With total beer volumes in decline, independent craft beer has been called the category’s shining light, now accounting for 10 per cent of the total beer market by value.
At a briefing with members last week, Independent Brewers Association Chair Jamie Cook revealed data obtained by the association showing the continued growth of the sector.
The data, sourced by the IBA from the Australian Tax Office, showed independent craft beer has grown to a 5.9 per cent share of total volume, up from just over one per cent in 2011, when the association was formed.
The data also showed that independent beer holds a 10 per cent share of value or, put another way, one in every ten dollars Australians spend on beer is spent on independent beer.
Discussing the figures with Brews News’ ‘Beer is a Conversation‘ podcast, Cook said independent beer now has scale.
“Back in June last year, independent beer was growing 25 per cent year-on-year to hold 5.9 per cent of the market,” Cook said.
“The great thing is that number really shows that independent beer has got scale now.
“And with the larger brewers really having no or little growth in the market, we’re seeing the share continue to shift towards independent beer, which is a great result.”
Cook said that this share was after accounting for the loss of volume through craft brewery sales to large breweries.
“As those breweries had been acquired, they’d been backed out of that data and so we just continue to see that volume being replaced,” he said.
“I’m sure the growth might’ve been a bit higher if you can include those breweries, however, in the background, we’re just seeing the true independence continued to grow nicely.
“I think the emerging number when you actually look at the share-of-value, which is a really important thing to look at when you’re looking at the small end of town as obviously, we can’t compete on price as much as the big guys.”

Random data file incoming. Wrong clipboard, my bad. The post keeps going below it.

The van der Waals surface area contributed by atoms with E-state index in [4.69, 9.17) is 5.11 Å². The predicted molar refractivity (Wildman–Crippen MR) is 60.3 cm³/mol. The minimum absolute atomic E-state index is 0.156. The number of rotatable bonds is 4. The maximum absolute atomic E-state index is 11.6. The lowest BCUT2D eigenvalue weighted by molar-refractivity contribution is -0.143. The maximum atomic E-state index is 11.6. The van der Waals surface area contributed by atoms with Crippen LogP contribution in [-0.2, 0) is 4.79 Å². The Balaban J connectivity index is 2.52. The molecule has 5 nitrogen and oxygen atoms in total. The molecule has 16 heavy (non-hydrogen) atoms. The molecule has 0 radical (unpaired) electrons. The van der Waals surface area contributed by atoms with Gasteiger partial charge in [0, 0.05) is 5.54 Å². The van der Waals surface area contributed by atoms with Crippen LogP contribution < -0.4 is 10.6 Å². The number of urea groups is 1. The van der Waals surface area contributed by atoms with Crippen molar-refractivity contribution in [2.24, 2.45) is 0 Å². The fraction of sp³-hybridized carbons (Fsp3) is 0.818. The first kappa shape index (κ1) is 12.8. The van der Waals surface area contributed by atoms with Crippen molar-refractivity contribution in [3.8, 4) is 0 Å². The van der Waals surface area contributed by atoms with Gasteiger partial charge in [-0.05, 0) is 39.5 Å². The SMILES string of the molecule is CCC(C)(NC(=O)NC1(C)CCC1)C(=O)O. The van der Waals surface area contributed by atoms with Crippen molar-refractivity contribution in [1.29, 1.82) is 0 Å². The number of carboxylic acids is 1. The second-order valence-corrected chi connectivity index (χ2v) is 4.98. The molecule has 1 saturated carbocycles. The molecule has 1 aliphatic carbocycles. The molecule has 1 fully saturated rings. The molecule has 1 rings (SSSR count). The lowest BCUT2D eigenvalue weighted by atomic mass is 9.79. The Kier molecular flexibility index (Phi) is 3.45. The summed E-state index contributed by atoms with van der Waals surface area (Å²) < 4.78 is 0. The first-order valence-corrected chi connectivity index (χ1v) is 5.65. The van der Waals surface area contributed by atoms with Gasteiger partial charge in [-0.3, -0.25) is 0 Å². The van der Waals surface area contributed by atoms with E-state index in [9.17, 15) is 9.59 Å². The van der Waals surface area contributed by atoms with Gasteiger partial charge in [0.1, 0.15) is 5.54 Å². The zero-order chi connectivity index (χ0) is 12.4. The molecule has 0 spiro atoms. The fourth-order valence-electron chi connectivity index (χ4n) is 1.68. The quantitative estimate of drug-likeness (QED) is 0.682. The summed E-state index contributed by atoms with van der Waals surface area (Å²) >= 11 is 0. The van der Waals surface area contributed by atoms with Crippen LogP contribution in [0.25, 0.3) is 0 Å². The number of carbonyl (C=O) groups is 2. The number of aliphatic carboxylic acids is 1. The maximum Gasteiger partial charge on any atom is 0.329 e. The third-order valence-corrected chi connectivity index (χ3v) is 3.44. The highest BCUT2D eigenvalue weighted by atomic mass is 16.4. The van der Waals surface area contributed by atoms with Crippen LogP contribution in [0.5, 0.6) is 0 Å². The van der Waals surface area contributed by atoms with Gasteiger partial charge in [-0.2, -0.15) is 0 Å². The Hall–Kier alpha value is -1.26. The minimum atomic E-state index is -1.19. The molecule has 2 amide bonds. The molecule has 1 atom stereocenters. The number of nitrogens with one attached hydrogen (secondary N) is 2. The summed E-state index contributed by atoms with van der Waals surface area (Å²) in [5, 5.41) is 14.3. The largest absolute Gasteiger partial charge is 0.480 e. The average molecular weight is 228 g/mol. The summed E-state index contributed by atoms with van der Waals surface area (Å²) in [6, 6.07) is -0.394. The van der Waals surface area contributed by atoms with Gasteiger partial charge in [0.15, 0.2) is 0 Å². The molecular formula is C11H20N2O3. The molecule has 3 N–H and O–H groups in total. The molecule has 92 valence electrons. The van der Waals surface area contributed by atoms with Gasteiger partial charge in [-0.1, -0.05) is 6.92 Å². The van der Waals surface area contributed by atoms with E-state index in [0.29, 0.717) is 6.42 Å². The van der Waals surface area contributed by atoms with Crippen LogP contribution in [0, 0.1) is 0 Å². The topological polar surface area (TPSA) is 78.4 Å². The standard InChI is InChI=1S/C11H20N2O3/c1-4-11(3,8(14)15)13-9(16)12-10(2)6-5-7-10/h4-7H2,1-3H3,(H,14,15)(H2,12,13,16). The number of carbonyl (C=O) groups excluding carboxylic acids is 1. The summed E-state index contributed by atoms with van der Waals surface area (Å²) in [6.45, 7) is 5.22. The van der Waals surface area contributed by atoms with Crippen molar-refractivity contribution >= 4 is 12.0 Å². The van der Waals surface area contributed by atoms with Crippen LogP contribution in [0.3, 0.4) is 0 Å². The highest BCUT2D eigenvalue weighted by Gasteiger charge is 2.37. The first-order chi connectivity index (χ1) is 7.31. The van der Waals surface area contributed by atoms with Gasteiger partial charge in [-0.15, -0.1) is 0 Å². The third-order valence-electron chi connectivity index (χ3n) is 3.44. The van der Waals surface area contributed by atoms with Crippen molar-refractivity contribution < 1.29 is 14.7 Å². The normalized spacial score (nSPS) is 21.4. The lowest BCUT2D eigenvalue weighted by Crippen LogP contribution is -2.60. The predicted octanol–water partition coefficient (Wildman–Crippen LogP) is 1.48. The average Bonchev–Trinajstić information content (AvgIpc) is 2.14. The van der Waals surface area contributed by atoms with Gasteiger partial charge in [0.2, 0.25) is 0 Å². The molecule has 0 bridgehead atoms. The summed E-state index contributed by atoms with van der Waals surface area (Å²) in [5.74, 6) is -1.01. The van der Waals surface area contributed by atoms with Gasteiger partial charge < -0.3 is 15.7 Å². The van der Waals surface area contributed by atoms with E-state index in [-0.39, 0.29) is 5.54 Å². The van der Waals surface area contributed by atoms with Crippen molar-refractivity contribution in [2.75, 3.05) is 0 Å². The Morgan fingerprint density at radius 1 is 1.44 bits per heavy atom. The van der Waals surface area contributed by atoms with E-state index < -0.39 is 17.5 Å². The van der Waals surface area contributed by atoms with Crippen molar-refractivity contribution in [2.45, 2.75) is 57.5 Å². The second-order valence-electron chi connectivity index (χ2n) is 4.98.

Cook said that the strong growth is being fuelled by long term shifts in society.
“What’s driving consumers, that desire, is an authenticity, personal relationships with brands, diversity of flavour, localism and true connection,” he said.
“All those things, long term shifts in society that we’re seeing across all sorts of markets, particularly in the food and beverage space, and that’s really what’s, in behind that growth in independent beer.”
The ATO data revealed that there are now 472 excise paying entities, a more concrete measure of the number of breweries currently operating in the country.
Cook said this number didn’t include some ‘gypsy’ and contract brewers, though he said the ATO number was probably closer to the actual number of breweries operating than the 619 recorded in website craftbeerreviewer.com.
The IBA figures, which are available in a PowerPoint produce by the IBA, also revealed that 64 per cent of IBA brewer members have adopted the independence seal.
To listen to the full discussion about the IBA data, you can listen to the ‘Beer is a Conversation‘ podcast here. It is also available on iTunes, Spotify and your favourite podcast aggregator